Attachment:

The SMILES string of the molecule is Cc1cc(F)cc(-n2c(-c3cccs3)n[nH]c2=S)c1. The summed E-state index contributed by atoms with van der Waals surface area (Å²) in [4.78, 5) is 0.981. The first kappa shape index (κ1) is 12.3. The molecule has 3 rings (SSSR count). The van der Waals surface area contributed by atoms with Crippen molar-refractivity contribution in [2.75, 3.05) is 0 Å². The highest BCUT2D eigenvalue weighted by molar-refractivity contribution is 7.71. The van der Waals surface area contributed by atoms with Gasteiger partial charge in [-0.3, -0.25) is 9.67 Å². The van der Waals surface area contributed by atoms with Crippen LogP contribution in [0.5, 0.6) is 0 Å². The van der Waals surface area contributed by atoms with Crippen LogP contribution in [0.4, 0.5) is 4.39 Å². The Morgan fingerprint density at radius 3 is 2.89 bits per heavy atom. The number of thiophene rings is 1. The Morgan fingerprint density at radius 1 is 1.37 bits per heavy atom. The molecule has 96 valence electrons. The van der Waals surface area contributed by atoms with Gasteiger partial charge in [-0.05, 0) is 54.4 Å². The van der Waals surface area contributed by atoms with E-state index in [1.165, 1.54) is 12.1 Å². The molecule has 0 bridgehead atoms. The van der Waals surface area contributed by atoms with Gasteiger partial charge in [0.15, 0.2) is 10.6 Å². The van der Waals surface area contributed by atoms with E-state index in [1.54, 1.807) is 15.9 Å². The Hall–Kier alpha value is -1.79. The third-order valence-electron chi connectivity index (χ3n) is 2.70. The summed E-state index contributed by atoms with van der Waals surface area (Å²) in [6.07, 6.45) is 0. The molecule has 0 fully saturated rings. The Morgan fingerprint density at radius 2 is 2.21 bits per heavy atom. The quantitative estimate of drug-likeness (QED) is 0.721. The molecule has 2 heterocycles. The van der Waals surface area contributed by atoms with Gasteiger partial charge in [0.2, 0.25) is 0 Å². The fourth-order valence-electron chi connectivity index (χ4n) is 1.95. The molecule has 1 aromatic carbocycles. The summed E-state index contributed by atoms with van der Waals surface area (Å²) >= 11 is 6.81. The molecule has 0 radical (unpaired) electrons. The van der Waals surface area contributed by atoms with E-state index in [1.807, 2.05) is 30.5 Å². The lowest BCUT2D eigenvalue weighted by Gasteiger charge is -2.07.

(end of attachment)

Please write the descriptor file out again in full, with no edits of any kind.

The SMILES string of the molecule is Cc1cc(F)cc(-n2c(-c3cccs3)n[nH]c2=S)c1. The summed E-state index contributed by atoms with van der Waals surface area (Å²) in [4.78, 5) is 0.981. The first kappa shape index (κ1) is 12.3. The molecule has 3 rings (SSSR count). The van der Waals surface area contributed by atoms with Crippen molar-refractivity contribution in [2.75, 3.05) is 0 Å². The highest BCUT2D eigenvalue weighted by molar-refractivity contribution is 7.71. The van der Waals surface area contributed by atoms with Gasteiger partial charge in [-0.3, -0.25) is 9.67 Å². The van der Waals surface area contributed by atoms with Crippen LogP contribution in [0.5, 0.6) is 0 Å². The van der Waals surface area contributed by atoms with Crippen LogP contribution in [0.4, 0.5) is 4.39 Å². The Morgan fingerprint density at radius 3 is 2.89 bits per heavy atom. The number of thiophene rings is 1. The Morgan fingerprint density at radius 1 is 1.37 bits per heavy atom. The molecule has 96 valence electrons. The van der Waals surface area contributed by atoms with Gasteiger partial charge in [-0.05, 0) is 54.4 Å². The van der Waals surface area contributed by atoms with E-state index in [1.165, 1.54) is 12.1 Å². The molecule has 0 bridgehead atoms. The van der Waals surface area contributed by atoms with Gasteiger partial charge in [0.15, 0.2) is 10.6 Å². The van der Waals surface area contributed by atoms with E-state index in [1.54, 1.807) is 15.9 Å². The Hall–Kier alpha value is -1.79. The third-order valence-electron chi connectivity index (χ3n) is 2.70. The summed E-state index contributed by atoms with van der Waals surface area (Å²) in [6.07, 6.45) is 0. The molecule has 0 fully saturated rings. The Morgan fingerprint density at radius 2 is 2.21 bits per heavy atom. The quantitative estimate of drug-likeness (QED) is 0.721. The molecule has 2 heterocycles. The van der Waals surface area contributed by atoms with Gasteiger partial charge in [0.2, 0.25) is 0 Å². The fourth-order valence-electron chi connectivity index (χ4n) is 1.95. The molecule has 1 aromatic carbocycles. The summed E-state index contributed by atoms with van der Waals surface area (Å²) >= 11 is 6.81. The molecule has 0 radical (unpaired) electrons. The van der Waals surface area contributed by atoms with E-state index in [1.807, 2.05) is 30.5 Å². The lowest BCUT2D eigenvalue weighted by Gasteiger charge is -2.07.